Two Harbors Breakwater

Parks & Geology / Wednesday, September 25th, 2013

Two Harbors Light house

(from site) In 1887, a project was adopted to improve the harbor at Agate Bay by constructing breakwaters from the eastern and western points at the entrance. At that time, Agate Bay, also known as Two Harbors, had two elevated iron ore docks, and two merchandise docks.

Two Harbors Pier1887 Map of Agate Bay showing proposed breakwaters.
Two Harbors Lighthouse commenced operation on the eastern side of Agate Bay in 1892, and on December 14, 1895 a white, eight-day lantern light, shown from an iron post at an elevation of thirty feet above lake level, was established on the outer end of the eastern breakwater that extended from the shore near the lighthouse. In 1902, after the work on the breakwaters had been completed the previous November, the iron post was moved 300 feet from the angle of the pier to the outer end of the newly constructed ell, where the light was changed from a lens-lantern to a Pintsch gas light. Compartments were constructed in the breakwater to hold two eight-foot-long, cylindrical gas tanks, which were connected via pipes to the iron post supporting the light. The new gas light was first exhibited on September 10, 1902. Four years later, the post light was replaced by an enclosed light tower, described in the Annual Report of the Lighthouse Board:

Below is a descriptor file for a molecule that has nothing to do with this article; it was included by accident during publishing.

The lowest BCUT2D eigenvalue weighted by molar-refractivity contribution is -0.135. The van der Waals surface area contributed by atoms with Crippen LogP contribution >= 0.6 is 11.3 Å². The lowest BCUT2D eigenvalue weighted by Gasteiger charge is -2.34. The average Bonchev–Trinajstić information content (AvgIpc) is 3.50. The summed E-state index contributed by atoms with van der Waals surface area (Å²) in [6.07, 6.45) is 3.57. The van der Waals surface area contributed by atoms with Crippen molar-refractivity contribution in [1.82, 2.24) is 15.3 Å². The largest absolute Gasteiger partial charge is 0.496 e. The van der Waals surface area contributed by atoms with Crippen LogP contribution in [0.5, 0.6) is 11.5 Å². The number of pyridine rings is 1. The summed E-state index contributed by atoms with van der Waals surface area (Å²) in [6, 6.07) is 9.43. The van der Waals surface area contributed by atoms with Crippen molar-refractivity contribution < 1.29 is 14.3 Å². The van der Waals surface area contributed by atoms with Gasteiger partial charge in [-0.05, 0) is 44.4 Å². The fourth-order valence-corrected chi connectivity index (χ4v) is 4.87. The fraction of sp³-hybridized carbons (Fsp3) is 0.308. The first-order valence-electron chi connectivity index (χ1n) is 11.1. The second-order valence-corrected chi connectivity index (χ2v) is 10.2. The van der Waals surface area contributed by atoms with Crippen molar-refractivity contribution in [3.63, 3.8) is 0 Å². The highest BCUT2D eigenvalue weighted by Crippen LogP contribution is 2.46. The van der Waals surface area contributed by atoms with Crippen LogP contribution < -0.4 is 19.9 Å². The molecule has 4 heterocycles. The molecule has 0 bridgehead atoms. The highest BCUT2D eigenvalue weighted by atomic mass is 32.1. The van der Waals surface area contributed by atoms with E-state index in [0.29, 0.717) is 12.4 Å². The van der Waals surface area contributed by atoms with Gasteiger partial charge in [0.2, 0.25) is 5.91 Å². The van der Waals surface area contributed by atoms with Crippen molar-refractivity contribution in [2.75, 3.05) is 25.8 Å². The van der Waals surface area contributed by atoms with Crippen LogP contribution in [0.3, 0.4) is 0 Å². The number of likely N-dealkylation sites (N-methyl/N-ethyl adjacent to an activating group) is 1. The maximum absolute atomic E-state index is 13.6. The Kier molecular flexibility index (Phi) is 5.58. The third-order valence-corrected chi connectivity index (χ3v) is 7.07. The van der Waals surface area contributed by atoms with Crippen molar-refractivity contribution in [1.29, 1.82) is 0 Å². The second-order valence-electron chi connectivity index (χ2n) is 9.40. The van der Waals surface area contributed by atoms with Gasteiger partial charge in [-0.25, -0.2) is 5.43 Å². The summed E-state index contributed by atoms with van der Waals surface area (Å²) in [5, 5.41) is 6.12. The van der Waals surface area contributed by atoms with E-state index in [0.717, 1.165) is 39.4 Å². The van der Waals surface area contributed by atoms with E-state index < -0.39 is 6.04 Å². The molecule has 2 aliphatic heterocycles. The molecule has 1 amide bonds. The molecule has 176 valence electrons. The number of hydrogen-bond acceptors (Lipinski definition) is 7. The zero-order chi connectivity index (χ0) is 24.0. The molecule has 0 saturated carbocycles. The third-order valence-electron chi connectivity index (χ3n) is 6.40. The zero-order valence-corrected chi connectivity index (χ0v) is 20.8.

The 1906 lighthouse remains in service today, exhibiting a red flash every six seconds. The 1,500-pound fog bell has been replaced by a horn that can be activated by keying a microphone five times on VHF-FM Channel 79.

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